- 1 page. Octavo. Signed "Chevalier de Kontski." Dated London May 18, 1871. In purple ink. "Dear Sir, my wife and I, we beg you instantly to make us the honor of your company, next Sunday 21th[!] May, at 6 o'clock, for a diner[!] party – I am sur[!] that you will kindly accept our invitation and I remain your[!] faithfully."
- 2 pp. Octavo. Signed "Natulie de Kontski." To "Mr. Parnell." Dated [London], May 28, 1871. In purple ink. This letter offers a fascinating glimpse into the 19th-century virtuoso's art of self-promotion.
- Manuscript drafts of two articles in Natulie's hand lauding her husband's piano playing. She hopes Parnell will edit and publish them in upcoming issues of British newspapers."I take the liberty of sending you this article to be inserted on Tuesday next through your kind intervention in the Dayly Telegraph – Dayly News, the Times, the Standard and Observer if possible. I trust you will oblige me by putting it in better inglish[!] and different kind of style – but be so kind as not to change the chief attraction and comparison with [Sigismond] Thalberg and [Franz] Listz[!] – You are only allowed to dwell a little more, if you think it advisable – We hope you will do us the favor to come and dine with us on Sunday next – sans cérémonie – I rejoice at the idea of preparing your pipe myself and handing it to you lighted..."
- "For the Daily Telegraph." 2 pp. Octavo. In purple ink.
"The first summer Ballad Concert under the direction of Mr. John Boussey took place last night at St. James Hall... but the chief attraction was the marvellous execution of the incomparable artist Chevalier de Kontski, Pianist to the Emperor of Germany and King of Prussia – who played for the first time Spanish airs with the brilliant and melodious style of Thalberg, and the fougue of Listz[!]. The Chevalier is the only surviving pianist who unites all the styles combined together adding the poetical expression that distinguishes him from all the other pianists."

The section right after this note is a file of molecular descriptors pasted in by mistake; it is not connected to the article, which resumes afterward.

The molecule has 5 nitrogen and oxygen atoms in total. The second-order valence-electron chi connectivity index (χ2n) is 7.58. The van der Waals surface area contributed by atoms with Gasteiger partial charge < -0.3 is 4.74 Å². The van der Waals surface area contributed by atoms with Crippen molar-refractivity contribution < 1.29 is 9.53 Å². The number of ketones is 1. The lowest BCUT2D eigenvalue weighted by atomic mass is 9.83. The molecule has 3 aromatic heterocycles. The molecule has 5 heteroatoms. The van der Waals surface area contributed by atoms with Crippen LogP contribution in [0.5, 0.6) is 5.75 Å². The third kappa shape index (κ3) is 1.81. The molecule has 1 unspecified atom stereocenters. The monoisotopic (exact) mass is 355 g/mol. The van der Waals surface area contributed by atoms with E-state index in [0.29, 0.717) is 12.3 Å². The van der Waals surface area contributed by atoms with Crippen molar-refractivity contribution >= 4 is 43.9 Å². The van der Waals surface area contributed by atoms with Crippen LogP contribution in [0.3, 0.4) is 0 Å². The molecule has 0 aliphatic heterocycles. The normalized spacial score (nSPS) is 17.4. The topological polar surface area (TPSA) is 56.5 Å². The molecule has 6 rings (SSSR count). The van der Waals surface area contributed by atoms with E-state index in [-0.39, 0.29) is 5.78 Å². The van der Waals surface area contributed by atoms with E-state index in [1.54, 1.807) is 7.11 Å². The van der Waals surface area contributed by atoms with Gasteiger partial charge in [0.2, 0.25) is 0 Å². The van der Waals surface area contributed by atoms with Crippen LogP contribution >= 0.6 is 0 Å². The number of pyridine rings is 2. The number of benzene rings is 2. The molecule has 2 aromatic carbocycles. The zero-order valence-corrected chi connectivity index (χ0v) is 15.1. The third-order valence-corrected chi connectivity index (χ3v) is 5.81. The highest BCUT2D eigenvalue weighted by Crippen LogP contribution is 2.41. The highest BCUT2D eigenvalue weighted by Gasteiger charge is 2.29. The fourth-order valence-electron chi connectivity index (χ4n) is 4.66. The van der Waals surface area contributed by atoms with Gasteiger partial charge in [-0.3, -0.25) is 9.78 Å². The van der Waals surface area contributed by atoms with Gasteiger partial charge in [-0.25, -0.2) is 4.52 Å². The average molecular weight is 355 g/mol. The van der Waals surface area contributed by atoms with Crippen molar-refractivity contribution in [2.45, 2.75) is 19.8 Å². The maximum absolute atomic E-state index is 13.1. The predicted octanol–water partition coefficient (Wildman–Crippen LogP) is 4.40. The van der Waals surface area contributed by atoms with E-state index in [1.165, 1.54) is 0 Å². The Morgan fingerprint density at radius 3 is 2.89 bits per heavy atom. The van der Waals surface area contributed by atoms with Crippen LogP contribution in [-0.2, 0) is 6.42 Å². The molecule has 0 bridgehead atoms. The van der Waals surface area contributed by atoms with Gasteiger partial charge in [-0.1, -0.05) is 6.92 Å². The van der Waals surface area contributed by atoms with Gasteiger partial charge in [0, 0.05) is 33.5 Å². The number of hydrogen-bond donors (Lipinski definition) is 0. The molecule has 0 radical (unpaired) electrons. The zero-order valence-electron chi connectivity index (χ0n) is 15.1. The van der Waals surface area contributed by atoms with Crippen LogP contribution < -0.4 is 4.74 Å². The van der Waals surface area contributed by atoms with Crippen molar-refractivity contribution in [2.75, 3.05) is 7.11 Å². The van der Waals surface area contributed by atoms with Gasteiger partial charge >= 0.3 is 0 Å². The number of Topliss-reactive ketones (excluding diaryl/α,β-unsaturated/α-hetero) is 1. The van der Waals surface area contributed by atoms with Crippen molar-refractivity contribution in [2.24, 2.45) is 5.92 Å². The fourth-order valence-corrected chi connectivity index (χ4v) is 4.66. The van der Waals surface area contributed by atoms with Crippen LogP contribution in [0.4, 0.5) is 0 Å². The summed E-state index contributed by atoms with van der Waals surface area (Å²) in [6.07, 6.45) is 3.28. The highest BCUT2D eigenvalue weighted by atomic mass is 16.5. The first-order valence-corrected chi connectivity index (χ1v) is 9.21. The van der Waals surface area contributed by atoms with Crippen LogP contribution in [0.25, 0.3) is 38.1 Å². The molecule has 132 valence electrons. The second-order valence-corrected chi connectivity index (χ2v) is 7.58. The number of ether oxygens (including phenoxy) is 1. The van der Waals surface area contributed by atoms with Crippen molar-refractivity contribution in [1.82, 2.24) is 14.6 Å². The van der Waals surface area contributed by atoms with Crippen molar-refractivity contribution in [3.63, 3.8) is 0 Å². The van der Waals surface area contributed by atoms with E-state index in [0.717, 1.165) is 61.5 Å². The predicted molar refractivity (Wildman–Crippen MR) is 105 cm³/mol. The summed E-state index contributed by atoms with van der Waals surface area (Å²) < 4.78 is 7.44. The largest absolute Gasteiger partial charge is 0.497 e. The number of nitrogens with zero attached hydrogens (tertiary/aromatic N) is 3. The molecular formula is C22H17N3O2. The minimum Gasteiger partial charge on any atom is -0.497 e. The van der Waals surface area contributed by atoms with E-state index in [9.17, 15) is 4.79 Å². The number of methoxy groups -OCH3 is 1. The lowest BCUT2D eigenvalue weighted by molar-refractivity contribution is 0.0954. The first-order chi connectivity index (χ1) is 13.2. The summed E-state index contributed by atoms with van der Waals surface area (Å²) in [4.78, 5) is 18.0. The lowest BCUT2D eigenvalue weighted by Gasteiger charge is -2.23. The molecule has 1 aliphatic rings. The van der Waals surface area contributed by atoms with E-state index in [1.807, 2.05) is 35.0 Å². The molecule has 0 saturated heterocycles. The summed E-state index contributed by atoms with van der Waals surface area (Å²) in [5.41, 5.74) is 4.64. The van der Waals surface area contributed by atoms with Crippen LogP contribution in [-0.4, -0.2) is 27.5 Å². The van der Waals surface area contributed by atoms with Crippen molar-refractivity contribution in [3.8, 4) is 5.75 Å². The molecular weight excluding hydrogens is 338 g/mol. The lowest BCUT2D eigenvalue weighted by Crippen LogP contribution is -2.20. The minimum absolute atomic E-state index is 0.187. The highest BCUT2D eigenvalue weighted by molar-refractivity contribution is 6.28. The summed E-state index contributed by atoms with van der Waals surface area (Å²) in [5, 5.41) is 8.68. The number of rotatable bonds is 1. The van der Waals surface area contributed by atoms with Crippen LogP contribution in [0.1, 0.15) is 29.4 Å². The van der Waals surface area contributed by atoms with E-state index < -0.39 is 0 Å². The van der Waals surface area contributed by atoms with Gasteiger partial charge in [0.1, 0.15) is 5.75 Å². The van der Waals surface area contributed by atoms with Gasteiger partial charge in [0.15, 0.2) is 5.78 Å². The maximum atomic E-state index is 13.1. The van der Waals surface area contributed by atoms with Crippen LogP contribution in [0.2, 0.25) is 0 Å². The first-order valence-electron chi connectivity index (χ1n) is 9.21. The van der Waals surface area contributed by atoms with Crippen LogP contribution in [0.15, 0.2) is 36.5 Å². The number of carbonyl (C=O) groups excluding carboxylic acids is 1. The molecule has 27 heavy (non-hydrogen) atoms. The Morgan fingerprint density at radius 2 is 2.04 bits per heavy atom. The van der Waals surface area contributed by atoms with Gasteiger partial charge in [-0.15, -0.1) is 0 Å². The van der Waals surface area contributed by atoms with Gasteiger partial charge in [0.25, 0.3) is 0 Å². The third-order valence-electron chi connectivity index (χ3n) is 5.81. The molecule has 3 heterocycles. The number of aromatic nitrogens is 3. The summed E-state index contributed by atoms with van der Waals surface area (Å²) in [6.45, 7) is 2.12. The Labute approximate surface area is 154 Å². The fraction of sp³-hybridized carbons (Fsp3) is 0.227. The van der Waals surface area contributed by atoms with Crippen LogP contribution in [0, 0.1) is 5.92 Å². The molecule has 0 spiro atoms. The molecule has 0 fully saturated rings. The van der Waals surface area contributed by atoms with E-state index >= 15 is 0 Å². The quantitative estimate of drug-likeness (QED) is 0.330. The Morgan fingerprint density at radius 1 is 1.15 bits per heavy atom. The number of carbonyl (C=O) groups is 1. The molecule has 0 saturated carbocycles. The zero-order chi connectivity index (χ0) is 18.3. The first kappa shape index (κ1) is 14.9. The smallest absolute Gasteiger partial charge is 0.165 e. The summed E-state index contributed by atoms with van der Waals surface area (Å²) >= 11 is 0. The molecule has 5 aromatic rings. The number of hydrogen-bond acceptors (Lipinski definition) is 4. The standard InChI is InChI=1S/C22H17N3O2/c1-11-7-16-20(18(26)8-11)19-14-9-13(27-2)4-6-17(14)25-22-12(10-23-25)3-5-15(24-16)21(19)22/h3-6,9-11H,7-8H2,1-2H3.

- "For the Times or Observer." 1 page. Octavo. In purple ink.
"Monday, on[!] 29th took place in St. James Hall the first summer Ballad Concert... in which we heard... the Chevalier de Kontski, Pianist to ... the Emperor of Germany and King of Prussia – We know of no foreign Artist of this instrumental order who has so quickly won a place in popular favour as the Chevalier de Kontski – his style is essentially didactic and Germanesque, but at the same time he is not above creating very fine effects with very simple means. The unusual expression which marks his playing, and the great power of sound he produces are the chief ingredients of his success."
Slightly worn, foxed and stained; creased at folds; remnants of adhesive; pagination notated in red pencil to lower portion of several pages.
Polish pianist and composer Anton de Kontski studied with John Field, Sigismond Thalberg, and Simon Sechter. "He was a court pianist in Berlin between 1851 and 1853, and between 1854 and 1867 he was in St Petersburg, where he founded the Classical Music Lovers' Society. Later he lived in London and from 1883 to 1896 in America. In 1897 he started a world tour, visiting Australia, New Zealand, East Asia, Siberia and Warsaw. He died during this tour. He was decorated with orders by many kings in Europe. His playing was characterized by great delicacy of touch and brilliance of execution, but some critics considered him superficial. His repertory changed from virtuoso pieces to more serious works by Bach, Handel, Mozart, Beethoven, Chopin and Mendelssohn... He composed over 400 salon pieces, published in Germany, France, Russia and England, of which Le réveil du lion op.115 became widely popular. He also composed symphonies, piano concertos, overtures, chamber and sacred music as well as operas... He also wrote a piano tutor L'indispensable du pianiste, published in French, German and Russian." Paul David et al. in Grove Music Online. Item #24385
Price: $275.00 other currencies